IRS officials set to testify at House hearing - | Chattanooga News, Weather & Sports

IRS officials set to testify at House hearing

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By Michael O'Brien, Political Reporter, NBC News

WASHINGTON (NBC) -- House Republicans were set Friday to convene the first of what's sure to be many hearings into the actions by taken by IRS officials to single out conservative and Tea Party groups for additional scrutiny.

Steven Miller, the acting IRS commissioner who this week resigned from that position, will appear before the House committee charged with handling taxes on Friday, where he's sure to face pointed questions from Republicans and Democrats alike.

The hearing comes a week after an inspector general's reports detailing abuses by IRS officials first became public. The revelation that the IRS had targeted conservative groups seeking nonprofit status erupted this week into a major political controversy for President Barack Obama, who publicly denounced the actions of the IRS officials, and pledged to cooperate with Congress in investigating the root cause of the controversy.

"It is just simply unacceptable for there to even be a hint of partisanship or ideology when it comes to the application of our tax laws," the president said Thursday at the White House.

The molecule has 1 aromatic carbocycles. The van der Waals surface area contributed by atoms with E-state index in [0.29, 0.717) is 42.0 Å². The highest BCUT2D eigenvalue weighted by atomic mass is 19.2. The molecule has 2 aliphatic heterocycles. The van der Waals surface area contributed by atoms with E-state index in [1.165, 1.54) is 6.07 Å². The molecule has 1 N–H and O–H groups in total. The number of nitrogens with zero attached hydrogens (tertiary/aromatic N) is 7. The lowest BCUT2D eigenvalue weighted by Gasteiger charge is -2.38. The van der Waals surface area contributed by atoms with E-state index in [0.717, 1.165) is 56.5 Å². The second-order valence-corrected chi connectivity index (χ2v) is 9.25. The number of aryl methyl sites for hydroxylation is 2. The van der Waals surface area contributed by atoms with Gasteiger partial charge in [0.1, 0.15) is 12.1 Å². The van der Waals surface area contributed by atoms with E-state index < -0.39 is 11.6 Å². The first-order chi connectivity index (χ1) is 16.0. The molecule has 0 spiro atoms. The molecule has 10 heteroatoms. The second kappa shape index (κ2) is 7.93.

But the administration's actions have scarcely satisfied conservatives, who have demanded criminal prosecutions as a result of the controversy, and have suggested that the IRS's actions might have been a politically motivated effort to target ideological opponents. (The inspector general report found no evidence of external influence on IRS field agents to pursue conservative groups.)

Sen. Marco Rubio, R-Fla., who's seen as possibly having his own presidential ambitions one day, called the IRS fiasco evidence of a "culture of intimidation" by the Obama administration; House Speaker John Boehner, R-Ohio, accused the administration of "remarkable arrogance" over the IRS controversy and revelations that the Justice Department seized phone records of Associated Press journalists.

Friday's hearings before the House Ways and Means Committee will give Republicans a perch to advance many of those attacks on the administration. Along with Miller, J. Russell George, the Treasury's inspector general for tax administration, will also appear.

"This committee wants the facts, and the American people deserve answers to why they were targeted on the basis of their political beliefs," Rep. Dave Camp, R-Mich., the chairman of the committee, said following Miller's resignation on Wednesday. "The IRS has demonstrated a culture of cover up and has failed time and time again to be completely open and honest with the American people."

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